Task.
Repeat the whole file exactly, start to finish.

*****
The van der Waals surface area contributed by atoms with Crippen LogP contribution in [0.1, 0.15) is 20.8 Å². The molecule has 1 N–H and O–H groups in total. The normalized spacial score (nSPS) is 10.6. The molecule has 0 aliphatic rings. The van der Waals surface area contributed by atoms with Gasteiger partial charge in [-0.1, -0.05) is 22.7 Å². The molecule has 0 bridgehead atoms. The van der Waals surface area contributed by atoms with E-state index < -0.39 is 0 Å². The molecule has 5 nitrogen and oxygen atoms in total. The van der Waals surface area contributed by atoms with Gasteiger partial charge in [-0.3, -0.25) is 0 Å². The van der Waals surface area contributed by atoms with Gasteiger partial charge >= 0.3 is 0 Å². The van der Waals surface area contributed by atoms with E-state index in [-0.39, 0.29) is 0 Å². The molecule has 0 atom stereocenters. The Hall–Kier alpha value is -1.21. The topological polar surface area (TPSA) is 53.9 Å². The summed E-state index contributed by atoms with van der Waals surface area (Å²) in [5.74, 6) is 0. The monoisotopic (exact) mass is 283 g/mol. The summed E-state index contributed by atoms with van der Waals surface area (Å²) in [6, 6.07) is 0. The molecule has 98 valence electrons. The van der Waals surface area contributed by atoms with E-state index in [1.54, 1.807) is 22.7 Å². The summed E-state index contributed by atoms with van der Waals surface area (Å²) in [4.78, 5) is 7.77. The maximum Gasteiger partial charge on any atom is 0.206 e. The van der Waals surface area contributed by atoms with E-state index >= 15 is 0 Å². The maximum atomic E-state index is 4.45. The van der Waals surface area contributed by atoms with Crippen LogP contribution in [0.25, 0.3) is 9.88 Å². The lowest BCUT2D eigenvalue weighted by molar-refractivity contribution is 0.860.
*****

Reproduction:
The van der Waals surface area contributed by atoms with Crippen LogP contribution in [0.1, 0.15) is 20.8 Å². The molecule has 1 N–H and O–H groups in total. The normalized spacial score (nSPS) is 10.6. The molecule has 0 aliphatic rings. The van der Waals surface area contributed by atoms with Gasteiger partial charge in [-0.1, -0.05) is 22.7 Å². The molecule has 0 bridgehead atoms. The van der Waals surface area contributed by atoms with E-state index < -0.39 is 0 Å². The molecule has 5 nitrogen and oxygen atoms in total. The van der Waals surface area contributed by atoms with Gasteiger partial charge in [-0.3, -0.25) is 0 Å². The van der Waals surface area contributed by atoms with Gasteiger partial charge >= 0.3 is 0 Å². The van der Waals surface area contributed by atoms with E-state index in [-0.39, 0.29) is 0 Å². The molecule has 0 atom stereocenters. The Hall–Kier alpha value is -1.21. The topological polar surface area (TPSA) is 53.9 Å². The summed E-state index contributed by atoms with van der Waals surface area (Å²) in [5.74, 6) is 0. The monoisotopic (exact) mass is 283 g/mol. The summed E-state index contributed by atoms with van der Waals surface area (Å²) in [6, 6.07) is 0. The molecule has 98 valence electrons. The van der Waals surface area contributed by atoms with E-state index in [1.54, 1.807) is 22.7 Å². The summed E-state index contributed by atoms with van der Waals surface area (Å²) in [4.78, 5) is 7.77. The maximum Gasteiger partial charge on any atom is 0.206 e. The van der Waals surface area contributed by atoms with E-state index >= 15 is 0 Å². The maximum atomic E-state index is 4.45. The van der Waals surface area contributed by atoms with Crippen LogP contribution in [0.25, 0.3) is 9.88 Å². The lowest BCUT2D eigenvalue weighted by molar-refractivity contribution is 0.860.